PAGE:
QUESTION: In the black Muslim Community please comment on how women are doing. Are they anywhere in the leadership? How articulate are they? How are they fairing and competing with the rest of the American women?


IWDM: Our attraction to Islam because of our situation in America is such that we were rejected by the American society at one time. So we find that our women and our men are almost equally enthusiastic about asserting their dignity as human beings. We don't see that there is any real problem of discrimination or different treatment for women when it comes to being actively involved with politics and business.

Our sisters are very aggressive, and we find that they rise to top positions in our community. The sister who is editor of our paper that is nationally distributed and has some foreign distribution, is Ayesha K. Mustafaa, who is very intelligent and capable. We don't see her firstly as a woman, we see her as a great figure in the African American Muslim community and a great woman for all American people. She is very vocal on issues of human rights and respect for women. I can cite to you a number of persons who have succeeded in our community who are women and who are in top positions. We don't have that problem, and thank God for that.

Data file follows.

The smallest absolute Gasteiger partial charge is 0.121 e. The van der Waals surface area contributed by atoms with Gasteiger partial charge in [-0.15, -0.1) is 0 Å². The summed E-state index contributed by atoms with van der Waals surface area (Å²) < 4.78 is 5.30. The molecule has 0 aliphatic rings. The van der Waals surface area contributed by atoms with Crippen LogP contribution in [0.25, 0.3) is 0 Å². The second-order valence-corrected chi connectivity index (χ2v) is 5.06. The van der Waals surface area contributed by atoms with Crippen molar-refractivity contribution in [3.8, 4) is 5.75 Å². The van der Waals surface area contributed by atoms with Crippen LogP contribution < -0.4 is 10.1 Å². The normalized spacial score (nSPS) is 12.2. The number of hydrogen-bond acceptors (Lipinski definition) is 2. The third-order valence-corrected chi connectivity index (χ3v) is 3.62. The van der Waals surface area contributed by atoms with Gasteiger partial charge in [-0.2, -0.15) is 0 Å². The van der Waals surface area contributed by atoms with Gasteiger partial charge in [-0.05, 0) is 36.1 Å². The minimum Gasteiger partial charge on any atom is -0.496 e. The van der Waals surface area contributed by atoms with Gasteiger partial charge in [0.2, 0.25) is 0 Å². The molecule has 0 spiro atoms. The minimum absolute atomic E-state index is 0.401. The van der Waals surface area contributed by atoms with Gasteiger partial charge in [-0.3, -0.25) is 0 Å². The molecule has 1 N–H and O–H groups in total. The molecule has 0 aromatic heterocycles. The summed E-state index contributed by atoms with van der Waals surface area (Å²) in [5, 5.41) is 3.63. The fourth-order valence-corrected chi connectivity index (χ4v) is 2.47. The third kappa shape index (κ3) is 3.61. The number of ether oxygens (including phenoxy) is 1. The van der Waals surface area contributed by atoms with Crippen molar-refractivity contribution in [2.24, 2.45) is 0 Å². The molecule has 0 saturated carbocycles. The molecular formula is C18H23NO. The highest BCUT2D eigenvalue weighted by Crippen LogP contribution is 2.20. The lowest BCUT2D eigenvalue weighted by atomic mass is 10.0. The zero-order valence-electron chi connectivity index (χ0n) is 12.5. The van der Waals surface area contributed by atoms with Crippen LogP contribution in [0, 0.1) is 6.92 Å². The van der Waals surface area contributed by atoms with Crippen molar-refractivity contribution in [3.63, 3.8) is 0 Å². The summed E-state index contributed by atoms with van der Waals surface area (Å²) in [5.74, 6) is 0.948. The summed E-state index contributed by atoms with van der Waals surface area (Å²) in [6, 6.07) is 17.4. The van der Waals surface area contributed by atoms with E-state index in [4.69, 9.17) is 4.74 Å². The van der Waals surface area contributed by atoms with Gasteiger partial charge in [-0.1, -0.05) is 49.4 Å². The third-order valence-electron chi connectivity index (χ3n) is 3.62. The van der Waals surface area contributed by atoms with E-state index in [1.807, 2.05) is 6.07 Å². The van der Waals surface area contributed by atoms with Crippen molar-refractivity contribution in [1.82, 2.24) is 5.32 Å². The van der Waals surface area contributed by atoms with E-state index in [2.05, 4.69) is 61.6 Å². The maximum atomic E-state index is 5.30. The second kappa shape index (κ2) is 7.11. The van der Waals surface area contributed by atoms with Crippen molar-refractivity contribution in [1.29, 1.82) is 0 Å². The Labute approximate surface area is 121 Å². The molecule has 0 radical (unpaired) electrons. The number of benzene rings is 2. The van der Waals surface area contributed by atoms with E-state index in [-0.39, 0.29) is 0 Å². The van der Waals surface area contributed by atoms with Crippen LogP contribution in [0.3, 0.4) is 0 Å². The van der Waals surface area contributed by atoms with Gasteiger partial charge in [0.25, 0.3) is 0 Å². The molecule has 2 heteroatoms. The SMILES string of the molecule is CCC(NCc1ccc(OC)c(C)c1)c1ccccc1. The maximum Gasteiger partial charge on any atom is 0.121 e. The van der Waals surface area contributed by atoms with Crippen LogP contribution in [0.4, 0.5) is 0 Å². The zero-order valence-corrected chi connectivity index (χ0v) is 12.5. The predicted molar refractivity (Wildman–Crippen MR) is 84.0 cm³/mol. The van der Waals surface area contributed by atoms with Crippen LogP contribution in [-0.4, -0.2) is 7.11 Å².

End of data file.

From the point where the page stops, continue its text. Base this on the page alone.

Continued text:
(Note: We will be preparing the responses that Professor Cornell of Duke University gave to many of these same questions and to other questions for our Muslim Journal readers.)